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I have been an elementary and secondary school teacher and administrator. Currently, I am a faculty member in the Faculty of Education at Wilfrid Laurier University, Waterloo, Ontario, Canada. My M.Ed. and Ph.D. had a focus on the educational and linguistic experiences of children who moved from other countries to Canada.

Monday, June 8, 2015

Glocal but Miles Apart

I read an intriguing article entitled (click on the title) It's not a small world after all (Globe and Mail). The author makes a compelling case that although the world may seem like it's getting smaller, there are still significant differences between cultures, particularly in the values and assumptions that under-gird cultures.

My travel and work experience certainly point to many more shared experiences between people in different contexts now than 10 or 20 years ago. This past weekend illustrates this. I was on Facebook with two university students in Haiti. I communicated by email with colleagues in the US and New Zealand. I enjoyed talking with a young man over dinner who grew up in Ethiopia, Sudan, and Canada. These interactions point to a proximity between cultures that is unparalleled in human history.

But Pico Iyer, the author of the article, raises some important points. Despite the proximity and intersections between cultures, are we really all the same? Does everyone in the global village speak the same language and, even if we did, do we really mean the same things when we speak? Iyer provides many compelling examples of differences that remain in our world, even if it does not appear that way on the surface. I am thankful for this diversity. Who wants to go to a community and find that everyone/thing is the same? Is it not the same for our global community? I love the experience of listening and observing in different contexts as I seek to learn more about myself and the world in which I live.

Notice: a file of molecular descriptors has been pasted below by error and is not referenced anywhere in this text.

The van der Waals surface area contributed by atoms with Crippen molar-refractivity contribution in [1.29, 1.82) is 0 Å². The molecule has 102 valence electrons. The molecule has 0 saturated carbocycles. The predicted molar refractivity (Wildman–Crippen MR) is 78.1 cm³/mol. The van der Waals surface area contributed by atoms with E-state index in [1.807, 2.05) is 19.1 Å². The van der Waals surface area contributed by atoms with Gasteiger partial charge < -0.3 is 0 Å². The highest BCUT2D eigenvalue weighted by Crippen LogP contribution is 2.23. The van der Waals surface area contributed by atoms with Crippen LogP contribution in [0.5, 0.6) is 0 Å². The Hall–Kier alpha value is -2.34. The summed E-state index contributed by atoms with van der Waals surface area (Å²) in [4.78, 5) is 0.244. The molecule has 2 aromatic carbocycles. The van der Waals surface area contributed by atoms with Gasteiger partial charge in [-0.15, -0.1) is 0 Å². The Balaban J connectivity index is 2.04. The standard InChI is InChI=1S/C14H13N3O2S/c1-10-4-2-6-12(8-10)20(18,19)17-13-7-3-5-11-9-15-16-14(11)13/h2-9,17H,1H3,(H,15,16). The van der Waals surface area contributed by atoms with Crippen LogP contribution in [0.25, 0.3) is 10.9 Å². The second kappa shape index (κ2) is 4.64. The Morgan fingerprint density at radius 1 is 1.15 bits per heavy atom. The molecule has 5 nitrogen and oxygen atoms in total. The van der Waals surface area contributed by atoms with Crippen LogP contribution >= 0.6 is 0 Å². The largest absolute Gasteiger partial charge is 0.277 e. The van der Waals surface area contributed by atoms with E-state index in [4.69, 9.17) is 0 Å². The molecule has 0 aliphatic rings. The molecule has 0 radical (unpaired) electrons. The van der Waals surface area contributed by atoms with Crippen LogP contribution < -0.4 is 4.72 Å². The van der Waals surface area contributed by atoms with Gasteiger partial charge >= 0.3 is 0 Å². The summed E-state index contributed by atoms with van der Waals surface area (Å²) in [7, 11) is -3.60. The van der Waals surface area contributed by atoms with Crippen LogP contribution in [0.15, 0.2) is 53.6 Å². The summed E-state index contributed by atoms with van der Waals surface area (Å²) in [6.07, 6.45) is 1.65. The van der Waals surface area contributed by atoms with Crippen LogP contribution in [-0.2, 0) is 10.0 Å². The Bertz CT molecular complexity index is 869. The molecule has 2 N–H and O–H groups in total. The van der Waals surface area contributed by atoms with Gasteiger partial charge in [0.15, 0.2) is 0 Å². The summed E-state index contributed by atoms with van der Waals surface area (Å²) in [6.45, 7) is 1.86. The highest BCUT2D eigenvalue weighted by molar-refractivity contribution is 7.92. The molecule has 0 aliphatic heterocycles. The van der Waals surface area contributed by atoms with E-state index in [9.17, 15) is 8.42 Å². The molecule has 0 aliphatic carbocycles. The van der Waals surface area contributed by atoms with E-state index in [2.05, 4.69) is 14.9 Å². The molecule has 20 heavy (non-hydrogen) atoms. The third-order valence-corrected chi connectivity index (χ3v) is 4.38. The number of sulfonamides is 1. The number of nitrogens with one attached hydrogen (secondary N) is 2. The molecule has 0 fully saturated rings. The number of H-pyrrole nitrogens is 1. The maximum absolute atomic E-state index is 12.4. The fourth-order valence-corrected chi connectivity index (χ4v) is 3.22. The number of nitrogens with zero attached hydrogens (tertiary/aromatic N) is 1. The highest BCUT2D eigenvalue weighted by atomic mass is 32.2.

Iyer finishes the article with two strong statements:

I love the way that we can experience Jamaica, Pakistan, Haiti, Vietnam in our classrooms and cities; I shudder at the notion that to see them is to think we understand them or can easily be one with them.

Some people worry that soon all of us will be speaking English; my deeper fear is that, even if we are, we’ll still be largely incomprehensible to one another.

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